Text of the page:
By Casey Michel
By Dianna Wray
By Dianna Wray
By Sean Pendergast
By Casey Michel
By Cory Garcia
By Jeff Balke
By Craig Malisow
These kids rejected Bellaire and Lamar as too big, too impersonal, too preppy and too concentrated on rote learning. Part of the big attraction for the white students, they said, is that they are in a distinct minority at Jones and could learn about another culture.
Jones offers smaller classes in a smaller school. Jarrett Mostiller said he can go there without having to decide at age 14 on his future career by signing up at a subject-specific magnet.
All in all, though, Mostiller said he wishes he'd gone to Booker T. Washington instead. He said he could not recommend the regular side of Jones to any student either. "There's about three good teachers over there. There's always something breaking down. I feel like I'm watching the school decay. I hope this task force at least will get it going in the right direction."
As some Vanguard students leave or consider doing so next year, parents are split on recruiting new students. Without numbers, any chance at clout with HISD is lessened. Others say they cannot in good conscience recommend to anyone else that they send their children to this program. "Most of these kids got in somewhere else, too," Udden said. "It's not like this is their only choice." Although it's pretty tough to quit if you're in your junior or senior year.
Udden said that after Allen's return, her follow-up meeting with Kaye Stripling went well. Accompanied by two parents and with Deputy Superintendent Margaret Stroud in attendance, Udden said, there was a frank discussion that included the possibilities that Allen will remain principal, that he will leave or that the Vanguard program will be moved from Jones.
Udden said things have been going better since Simpson was placed in complete control of his program. He was able to get a counselor from Lamar to come and help the students.
This was necessary, Udden said, because there continued to be problems for Vanguard students from the Jones counseling office, even after the arrival of the task force -- problems that evidenced themselves in "foot dragging and truculence and refusing to meet with Dr. Simpson and do what needed to be done for the Vanguard students."
The general feeling among Vanguard students is weariness, waiting to see what will happen, Udden said. "The wait-and-see is fine, but every day there's little irritations, little interruptions."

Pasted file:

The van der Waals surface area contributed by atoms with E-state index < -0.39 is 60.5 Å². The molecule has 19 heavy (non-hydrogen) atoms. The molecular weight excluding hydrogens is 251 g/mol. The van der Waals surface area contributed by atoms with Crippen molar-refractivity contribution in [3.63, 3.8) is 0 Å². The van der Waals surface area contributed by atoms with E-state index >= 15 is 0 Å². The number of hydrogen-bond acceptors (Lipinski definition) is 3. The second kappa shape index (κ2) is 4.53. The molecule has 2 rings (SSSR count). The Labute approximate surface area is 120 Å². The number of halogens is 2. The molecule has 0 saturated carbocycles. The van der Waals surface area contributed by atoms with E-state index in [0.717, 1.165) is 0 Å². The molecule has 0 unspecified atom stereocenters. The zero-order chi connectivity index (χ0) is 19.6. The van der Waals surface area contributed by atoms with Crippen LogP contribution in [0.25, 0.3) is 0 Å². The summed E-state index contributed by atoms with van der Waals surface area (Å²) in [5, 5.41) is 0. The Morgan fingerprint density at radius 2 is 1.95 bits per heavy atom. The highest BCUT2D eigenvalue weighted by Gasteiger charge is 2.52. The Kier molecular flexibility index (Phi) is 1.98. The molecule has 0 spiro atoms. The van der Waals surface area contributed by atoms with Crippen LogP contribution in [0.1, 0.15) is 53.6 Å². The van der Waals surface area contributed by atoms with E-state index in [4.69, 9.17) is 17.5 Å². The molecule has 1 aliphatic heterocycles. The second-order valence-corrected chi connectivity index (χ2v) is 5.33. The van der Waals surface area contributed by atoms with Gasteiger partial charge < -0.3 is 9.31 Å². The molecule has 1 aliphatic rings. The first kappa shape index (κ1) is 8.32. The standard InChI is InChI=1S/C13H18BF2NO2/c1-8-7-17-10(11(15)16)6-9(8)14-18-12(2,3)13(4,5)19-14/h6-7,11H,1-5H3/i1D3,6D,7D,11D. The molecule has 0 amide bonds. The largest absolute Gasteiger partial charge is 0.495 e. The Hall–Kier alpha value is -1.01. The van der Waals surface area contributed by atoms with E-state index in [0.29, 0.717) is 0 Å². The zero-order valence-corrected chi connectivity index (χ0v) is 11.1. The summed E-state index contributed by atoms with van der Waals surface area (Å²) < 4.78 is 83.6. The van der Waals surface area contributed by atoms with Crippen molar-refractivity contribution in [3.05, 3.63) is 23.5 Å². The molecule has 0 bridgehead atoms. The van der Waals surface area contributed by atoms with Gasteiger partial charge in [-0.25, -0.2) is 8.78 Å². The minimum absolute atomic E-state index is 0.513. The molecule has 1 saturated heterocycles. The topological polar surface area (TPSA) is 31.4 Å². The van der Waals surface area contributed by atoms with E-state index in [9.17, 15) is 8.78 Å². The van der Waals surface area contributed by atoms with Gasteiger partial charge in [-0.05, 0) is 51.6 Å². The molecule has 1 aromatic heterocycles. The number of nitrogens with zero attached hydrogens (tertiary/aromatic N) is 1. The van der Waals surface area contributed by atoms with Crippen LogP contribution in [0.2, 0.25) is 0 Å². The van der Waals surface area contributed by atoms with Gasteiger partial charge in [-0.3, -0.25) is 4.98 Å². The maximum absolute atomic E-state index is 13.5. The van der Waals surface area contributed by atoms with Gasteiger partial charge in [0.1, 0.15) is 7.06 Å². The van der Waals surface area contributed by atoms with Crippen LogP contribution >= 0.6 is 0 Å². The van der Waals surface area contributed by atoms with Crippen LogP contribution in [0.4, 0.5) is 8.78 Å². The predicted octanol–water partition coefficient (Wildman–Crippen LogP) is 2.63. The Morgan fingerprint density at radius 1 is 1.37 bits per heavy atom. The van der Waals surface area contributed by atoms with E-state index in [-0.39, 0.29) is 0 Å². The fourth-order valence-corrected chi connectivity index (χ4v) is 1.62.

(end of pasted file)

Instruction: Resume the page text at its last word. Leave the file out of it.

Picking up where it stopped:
Some of the Vanguard kids wanted to go on a field trip to Cinco Ranch for TAAS tutoring. When they tried to get on the bus, they were stopped by the counselor in charge, Udden said. Students were told, "That's what you get for trying to be a separate school," Udden said. All 12 of the Vanguard students involved, parent Susan Levy said, are African-American.
Every year the school gives out Jesse Jones college scholarships. The administration nominates 16 kids who are given forms to hand in by January. On February 25 at noon, one of the counselors brought in the Vanguard nominees' applications, saying there were mistakes on them and these students would have to retype the forms that day, Levy said. Well, there's only one typewriter in the building, it's in the counselors' office, and the kids were told they couldn't use that machine, Levy said.
So instead, kids were pulled from their classes in order to use the Vanguard program's computers, then cut and pasted the text onto the applications -- which didn't look great, Levy said, and which might hurt their scholarship chances.
Vanguard parents had been told they would have the opportunity to talk to the task force about these and other problems, and were eagerly awaiting their chance. But it turns out that the task force quietly completed its study in late February and handed over its recommendations to Stroud and Stripling.
The superintendent and her first assistant were still reviewing the report last week, Browne said. A decision was anticipated "maybe within the next three to four weeks."
Udden recently traveled to New York City to visit her sister. They decided to tour the World Trade Center site. The bus left them off right in front of the Stuyvesant School, a public high school. "My sister said, 'That's where the smartest students in New York City go.' Absolutely a beautiful, elegant monument to the best in education.
"Here, we are in the third-world prison -- that's our Vanguard school. I used to believe we could make it work on the Jones campus. But I don't think so. I don't think the program can work there given the current hostility."
J.R. Wilson sees it differently. "It's not so much the program in Jones as it is the management of that school. Whoever's at the helm has to be able to diffuse the resentments and the fears." With a student council, with more welcomed input from parents on both sides of the school, Jones could work for everyone, Wilson said.
"I'm putting my trust in Kaye Stripling and Margaret Stroud, in their leadership, to do the right thing."
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